Through IBC Foundation’s Blue Safety Net grants, 34 private, nonprofit health clinics in Pennsylvania received more than $2 million dollars in 2011, funds that help serve uninsured Pennsylvanians. Among the centers benefitting from IBC’s support are PHMC’s Mary Howard Health Center, Philadelphia’s only primary care health center exclusively serving the homeless population, and PHMC Health Connection, as well as Rising Sun Health Center.

For more information and to register to receive a full copy of the upcoming brief, please contact Francine Axler at This email address is being protected from spambots. You need JavaScript enabled to view it..


About CHDB

Public Health Management Corporation’s Community Health Data Base Household Health Survey is one of the largest regional health surveys in the country. The Pew Charitable Trusts, William Penn Foundation, United Way of Southeastern Pennsylvania, United Way of North Penn, CIGNA Foundation, Green Tree Community Health Foundation, Philadelphia Foundation, North Penn Community Health Foundation, Thomas Scattergood Foundation and over 350 local agencies from the health, government, nonprofit and academic sectors help to support CHDB. To view previous data news releases, please click here. For more information, or to access key findings from previous years, please visit

About PHMC

Public Health Management Corporation (PHMC) is a nonprofit public health institute that creates and sustains healthier communities. PHMC uses best practices to improve community health through direct service, partnership, innovation, policy, research, technical assistance and a prepared workforce. PHMC has served the region since 1972. For more information on PHMC, visit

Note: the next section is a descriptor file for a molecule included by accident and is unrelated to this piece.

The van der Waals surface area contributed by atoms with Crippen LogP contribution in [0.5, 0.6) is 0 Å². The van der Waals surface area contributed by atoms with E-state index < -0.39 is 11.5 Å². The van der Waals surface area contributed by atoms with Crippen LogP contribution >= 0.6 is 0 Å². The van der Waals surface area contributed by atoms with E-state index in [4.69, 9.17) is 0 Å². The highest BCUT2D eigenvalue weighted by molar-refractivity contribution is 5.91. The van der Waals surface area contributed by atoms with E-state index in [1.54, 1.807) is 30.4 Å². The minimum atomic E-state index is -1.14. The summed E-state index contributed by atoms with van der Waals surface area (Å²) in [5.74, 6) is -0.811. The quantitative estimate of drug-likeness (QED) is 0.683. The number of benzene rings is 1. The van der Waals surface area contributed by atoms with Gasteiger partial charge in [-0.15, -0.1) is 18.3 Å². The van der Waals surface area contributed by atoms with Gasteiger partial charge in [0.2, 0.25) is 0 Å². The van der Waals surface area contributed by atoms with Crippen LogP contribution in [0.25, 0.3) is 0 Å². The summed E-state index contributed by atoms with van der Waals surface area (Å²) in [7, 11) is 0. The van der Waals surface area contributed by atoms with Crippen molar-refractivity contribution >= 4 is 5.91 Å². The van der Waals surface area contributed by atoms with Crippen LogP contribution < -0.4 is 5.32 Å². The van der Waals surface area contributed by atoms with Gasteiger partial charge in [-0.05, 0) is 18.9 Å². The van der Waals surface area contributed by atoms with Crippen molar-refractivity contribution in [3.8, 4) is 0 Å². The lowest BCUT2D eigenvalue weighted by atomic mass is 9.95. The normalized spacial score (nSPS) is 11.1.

About the Independence Blue Cross Foundation

Launched in October 2011, the Independence Blue Cross Foundation is an independent, private foundation whose mission is to transform health care through innovation in the communities it serves. The IBC Foundation and Independence Blue Cross are both committed to improving the health and wellness of the people of southeastern Pennsylvania. The foundation targets the following areas of impact:

  • Caring for our most vulnerable: Supporting nonprofit health clinics that deliver quality, cost-effective primary, medical, and dental care to uninsured and underinsured people.
  • Enhancing health care delivery: Strengthening the nursing workforce through education, career development, and research.
  • Leading innovative approaches to health care: Supporting new and creative solutions that reduce health care spending, improve quality, and expand access to care.
  • Building healthy communities: Partnering with community leaders and programs to address community health and wellness needs.